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For someone "winging" it, you are doing a pretty darn good job !! Love the fact you're using Sherline equipment for all of this :) Interesting and different setups I would not have thought of !! :bow:

Mike
 

crueby

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For someone "winging" it, you are doing a pretty darn good job !! Love the fact you're using Sherline equipment for all of this :) Interesting and different setups I would not have thought of !! :bow:

Mike
Amazing how many ways there are to set up a rotary table, 3 or 4 jaw chucks, and a vise! Never got very good with an etchasketch, but same skills come in handy sometimes in milling out complex shapes. Plus, a file and sander can fix a lot of boo-boos...! I've had good luck with the sherline - used to have an old unimat, upgraded to the sherline when I went from mainly ship models into engines and clocks. Sometimes wish I had a larger lathe, but can do a lot with the small one.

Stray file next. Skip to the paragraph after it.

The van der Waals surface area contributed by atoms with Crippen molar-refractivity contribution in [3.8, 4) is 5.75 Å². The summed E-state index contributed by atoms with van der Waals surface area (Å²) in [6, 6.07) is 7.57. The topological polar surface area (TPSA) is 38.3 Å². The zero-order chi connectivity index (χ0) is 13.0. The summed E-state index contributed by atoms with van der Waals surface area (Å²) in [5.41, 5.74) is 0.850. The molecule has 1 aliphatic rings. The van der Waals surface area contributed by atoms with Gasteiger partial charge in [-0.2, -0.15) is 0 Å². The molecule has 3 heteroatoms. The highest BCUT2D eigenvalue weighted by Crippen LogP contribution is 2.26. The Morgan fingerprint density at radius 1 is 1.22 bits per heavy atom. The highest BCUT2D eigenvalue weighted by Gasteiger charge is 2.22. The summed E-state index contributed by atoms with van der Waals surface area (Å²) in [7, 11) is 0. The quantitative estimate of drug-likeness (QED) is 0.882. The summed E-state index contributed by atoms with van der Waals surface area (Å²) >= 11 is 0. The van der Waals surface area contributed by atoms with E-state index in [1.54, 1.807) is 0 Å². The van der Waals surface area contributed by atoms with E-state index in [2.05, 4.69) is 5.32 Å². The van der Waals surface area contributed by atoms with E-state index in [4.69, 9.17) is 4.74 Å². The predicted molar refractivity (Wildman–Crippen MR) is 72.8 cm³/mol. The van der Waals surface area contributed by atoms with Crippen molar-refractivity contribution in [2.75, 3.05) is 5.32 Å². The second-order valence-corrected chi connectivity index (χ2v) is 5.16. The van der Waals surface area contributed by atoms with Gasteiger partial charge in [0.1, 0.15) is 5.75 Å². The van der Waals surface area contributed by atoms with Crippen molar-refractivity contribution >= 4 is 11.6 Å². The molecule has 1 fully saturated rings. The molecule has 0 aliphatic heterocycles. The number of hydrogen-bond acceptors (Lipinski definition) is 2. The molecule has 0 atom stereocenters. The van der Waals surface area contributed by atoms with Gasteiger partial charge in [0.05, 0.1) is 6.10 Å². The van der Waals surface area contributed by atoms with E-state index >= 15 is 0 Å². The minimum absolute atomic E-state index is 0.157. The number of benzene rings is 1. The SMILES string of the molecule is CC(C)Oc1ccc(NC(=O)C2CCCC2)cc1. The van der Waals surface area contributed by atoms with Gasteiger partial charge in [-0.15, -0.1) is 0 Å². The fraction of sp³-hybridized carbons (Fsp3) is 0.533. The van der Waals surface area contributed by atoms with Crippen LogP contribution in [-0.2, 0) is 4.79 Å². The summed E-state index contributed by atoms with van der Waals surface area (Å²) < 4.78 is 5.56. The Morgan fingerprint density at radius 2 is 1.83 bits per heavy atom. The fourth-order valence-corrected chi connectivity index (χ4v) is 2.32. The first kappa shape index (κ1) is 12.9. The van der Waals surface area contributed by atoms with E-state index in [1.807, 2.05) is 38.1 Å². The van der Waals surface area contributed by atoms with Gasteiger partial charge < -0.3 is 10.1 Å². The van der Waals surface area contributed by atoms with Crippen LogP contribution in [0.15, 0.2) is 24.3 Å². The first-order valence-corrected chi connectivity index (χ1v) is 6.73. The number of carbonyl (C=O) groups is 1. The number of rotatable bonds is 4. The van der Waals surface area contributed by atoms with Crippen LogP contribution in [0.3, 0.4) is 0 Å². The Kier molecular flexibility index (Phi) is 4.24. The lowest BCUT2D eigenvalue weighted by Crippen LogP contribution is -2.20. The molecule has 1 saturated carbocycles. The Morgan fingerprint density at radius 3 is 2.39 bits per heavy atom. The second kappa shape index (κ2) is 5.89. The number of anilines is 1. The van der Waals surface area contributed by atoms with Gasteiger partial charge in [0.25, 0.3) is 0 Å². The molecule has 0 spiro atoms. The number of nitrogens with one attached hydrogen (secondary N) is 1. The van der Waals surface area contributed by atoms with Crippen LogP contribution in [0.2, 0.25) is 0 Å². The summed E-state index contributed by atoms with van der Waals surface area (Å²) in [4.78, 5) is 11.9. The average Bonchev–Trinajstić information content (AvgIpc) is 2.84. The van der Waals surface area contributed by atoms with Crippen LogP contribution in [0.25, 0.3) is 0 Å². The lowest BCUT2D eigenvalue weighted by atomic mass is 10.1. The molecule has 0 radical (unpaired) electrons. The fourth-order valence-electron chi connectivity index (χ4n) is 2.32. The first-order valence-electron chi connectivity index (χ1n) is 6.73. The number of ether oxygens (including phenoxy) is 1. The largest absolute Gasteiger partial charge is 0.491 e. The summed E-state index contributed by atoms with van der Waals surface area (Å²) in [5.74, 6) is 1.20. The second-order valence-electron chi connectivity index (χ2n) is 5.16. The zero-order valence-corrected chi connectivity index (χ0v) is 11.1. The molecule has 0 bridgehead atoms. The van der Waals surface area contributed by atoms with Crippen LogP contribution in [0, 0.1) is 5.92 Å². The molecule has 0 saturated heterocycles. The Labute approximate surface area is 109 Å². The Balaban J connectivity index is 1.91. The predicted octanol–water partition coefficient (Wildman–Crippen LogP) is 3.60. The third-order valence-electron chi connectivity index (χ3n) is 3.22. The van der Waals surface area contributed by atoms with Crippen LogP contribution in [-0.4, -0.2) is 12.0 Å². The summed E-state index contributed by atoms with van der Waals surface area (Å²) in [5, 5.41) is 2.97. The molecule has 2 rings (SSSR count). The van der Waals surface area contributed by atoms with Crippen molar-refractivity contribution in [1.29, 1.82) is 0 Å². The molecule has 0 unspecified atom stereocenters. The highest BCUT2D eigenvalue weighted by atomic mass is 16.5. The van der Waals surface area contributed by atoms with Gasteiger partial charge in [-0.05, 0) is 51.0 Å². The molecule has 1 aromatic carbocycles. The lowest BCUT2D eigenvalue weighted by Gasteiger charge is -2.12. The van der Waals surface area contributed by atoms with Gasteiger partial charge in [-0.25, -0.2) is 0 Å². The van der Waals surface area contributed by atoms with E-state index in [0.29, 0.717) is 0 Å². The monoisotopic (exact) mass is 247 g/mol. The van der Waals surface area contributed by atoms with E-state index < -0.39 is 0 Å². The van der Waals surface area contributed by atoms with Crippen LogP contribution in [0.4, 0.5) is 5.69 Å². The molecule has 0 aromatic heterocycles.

Right now working on figuring out the best way to make the reversing gear link arms - not a lot of room between the cylinders, and had a couple false starts that wound up with too many tiny pieces without enough thickness to thread. Think I got it licked now, pics to follow in next couple days.
 

crueby

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Finally got he arms/linkages for the reversing gear made and installed - had some false starts on it that were not robust enough or were too hard to assemble next to each other.

Ended up milling the arms out of a chunk of mild steel with the angles on the ends all part of the same piece. Then turned down the shafts on the lathe and the short pieces at the end on the mill's rotary table. Came out looking about right and works good.